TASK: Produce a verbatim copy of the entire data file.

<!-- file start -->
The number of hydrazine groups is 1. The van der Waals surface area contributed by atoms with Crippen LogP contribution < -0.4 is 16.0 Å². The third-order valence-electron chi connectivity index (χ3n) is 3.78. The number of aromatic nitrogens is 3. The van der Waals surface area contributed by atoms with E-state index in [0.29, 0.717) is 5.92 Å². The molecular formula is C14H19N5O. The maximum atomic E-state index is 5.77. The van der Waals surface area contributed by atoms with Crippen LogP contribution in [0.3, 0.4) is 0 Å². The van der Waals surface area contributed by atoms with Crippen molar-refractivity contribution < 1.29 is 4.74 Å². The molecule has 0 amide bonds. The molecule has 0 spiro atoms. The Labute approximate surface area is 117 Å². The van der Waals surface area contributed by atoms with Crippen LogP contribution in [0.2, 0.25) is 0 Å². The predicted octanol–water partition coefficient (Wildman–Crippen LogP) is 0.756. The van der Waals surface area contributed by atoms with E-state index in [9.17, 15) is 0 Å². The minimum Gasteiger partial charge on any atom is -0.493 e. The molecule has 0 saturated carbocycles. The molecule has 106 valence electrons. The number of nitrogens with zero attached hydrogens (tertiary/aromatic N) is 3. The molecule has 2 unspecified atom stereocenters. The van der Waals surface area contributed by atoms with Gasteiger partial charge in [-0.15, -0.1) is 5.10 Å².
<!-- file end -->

The number of hydrazine groups is 1. The van der Waals surface area contributed by atoms with Crippen LogP contribution < -0.4 is 16.0 Å². The third-order valence-electron chi connectivity index (χ3n) is 3.78. The number of aromatic nitrogens is 3. The van der Waals surface area contributed by atoms with E-state index in [0.29, 0.717) is 5.92 Å². The molecular formula is C14H19N5O. The maximum atomic E-state index is 5.77. The van der Waals surface area contributed by atoms with Crippen LogP contribution in [0.3, 0.4) is 0 Å². The van der Waals surface area contributed by atoms with Crippen molar-refractivity contribution < 1.29 is 4.74 Å². The molecule has 0 amide bonds. The molecule has 0 spiro atoms. The Labute approximate surface area is 117 Å². The van der Waals surface area contributed by atoms with Crippen LogP contribution in [0.2, 0.25) is 0 Å². The predicted octanol–water partition coefficient (Wildman–Crippen LogP) is 0.756. The van der Waals surface area contributed by atoms with E-state index in [9.17, 15) is 0 Å². The minimum Gasteiger partial charge on any atom is -0.493 e. The molecule has 0 saturated carbocycles. The molecule has 106 valence electrons. The number of nitrogens with zero attached hydrogens (tertiary/aromatic N) is 3. The molecule has 2 unspecified atom stereocenters. The van der Waals surface area contributed by atoms with Gasteiger partial charge in [-0.15, -0.1) is 5.10 Å².